A sponsorship is a strategic alliance between a company and event organizers to increase the company’s visibility and build brand awareness. Selecting the right event to sponsor is crucial, as audiences, attendees or viewers have become more fragmented or “demassified” by lifestyle choices, according to Trevor Slack, a sports management expert. Sponsoring the most suitable event is contingent upon the lifestyle market it caters to, so companies tend to seek opportunities that complement their marketing objectives and budget.
Arts and Cultural
Films, music, visual and performance arts are just some of the cultural activities a company can choose to sponsor. Music events, such as large-scale concerts or artist showcases, are some of the more popular arts and cultural sponsorships, as noted by writer Teemu Luukka in a Helsingin Sanomat article. Companies sponsoring large-scale pop music concerts can benefit from exposure by including their logos in concert promotional campaigns that may include billboards and signage, traditional advertisements, and promotional giveaways. Events that cater to more mature or upscale audiences, such as the symphony orchestra or museums, might have a more subdued form of logo inclusion; business names could be written on playbills or plaques, or assigned to designated rooms, wings or galleries.
The major benefit of sports sponsorships is their ability to transcend cultural, language, and geographic barriers, according to the book “Marketing Communications: A European Persepective.” Some of the more coveted global sporting alliances are with the Fédération Internationale de Football Association (FIFA) and the International Olympic Committee (IOC)—partnerships that could result in large-scale international exposure for brands. If companies wish to include their logos in stadiums or on the paraphernalia of a major sporting event, such as the the World Series, World Cup or Olympics, they must go through the parent organizations, which can have strict policies and terms, according to David Prosser in his article, “Sports Sponsorship Has Never Been so Complicated.” Sponsorship deals of this caliber might restrict companies' abilities to benefit from additional partnerships with local leagues, clubs or tournaments.
Sponsoring a television broadcast is a partnership between the company and either the independent broadcaster or program maker. The news and weather are examples of some of the television programs a company can choose to endorse. For instance, companies can sign sponsorship deals with a weather program that allows them to integrate their 15- to 30-second commercial spots within that broadcast. Additionally, a broadcasting company can allow companies to run their commercial spots before and after the live taping or airing of a special event, such as a holiday special.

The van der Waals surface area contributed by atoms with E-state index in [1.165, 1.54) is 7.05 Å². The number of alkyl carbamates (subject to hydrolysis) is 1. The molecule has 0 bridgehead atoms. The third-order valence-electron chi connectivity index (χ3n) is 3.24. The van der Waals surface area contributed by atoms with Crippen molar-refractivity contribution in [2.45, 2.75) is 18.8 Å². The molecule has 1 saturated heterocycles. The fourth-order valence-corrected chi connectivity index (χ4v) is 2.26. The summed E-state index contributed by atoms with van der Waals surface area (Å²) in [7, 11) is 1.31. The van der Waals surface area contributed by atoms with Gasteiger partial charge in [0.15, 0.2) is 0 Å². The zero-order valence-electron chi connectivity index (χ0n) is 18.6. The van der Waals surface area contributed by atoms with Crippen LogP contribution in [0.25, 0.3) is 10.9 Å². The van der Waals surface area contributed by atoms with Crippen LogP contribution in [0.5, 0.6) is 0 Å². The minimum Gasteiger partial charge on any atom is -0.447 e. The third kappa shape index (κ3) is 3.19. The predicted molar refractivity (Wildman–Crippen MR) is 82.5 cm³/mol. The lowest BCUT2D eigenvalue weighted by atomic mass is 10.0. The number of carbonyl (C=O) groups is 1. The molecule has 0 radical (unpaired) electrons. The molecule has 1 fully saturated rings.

Though broadcast sponsorships might seem the same as TV advertisements, there are some fundamental differences. In particular, sponsorships might give companies the right to have a say in the program’s content—something that's not granted to regular advertisers. Also, sponsors might have exclusivity or be allocated preferential time slots to air their commercial spots, whereas other advertisers would be grouped together.
- Helsingin Sanomat: Sharp decline in corporate support for arts and culture
- The Independent: David Prosser: Sports Sponsorship Has Never Been so Complicated
- The Mirror: Co-operative Digns ITV Weather Sponsorship Deal
- “Business”; William M. Pride, Robert J. Hughes, Jack R. Kapoor; 2009
- “Marketing Communications: a European Perspective”; Patrick de Pelsmacker, Maggie Geuens, Joeri van den Bergh; 2007
- “The Commercialisation of Sport”; Trevor Slack; 2004
B. Maté has been reporting on creative industries since 2007—covering everything from Fashion Week to the latest artist to wow the Parisian art scene. Her experience stems from a marketing background, with more than 12 years of experience consulting fashion-forward entrepreneurs.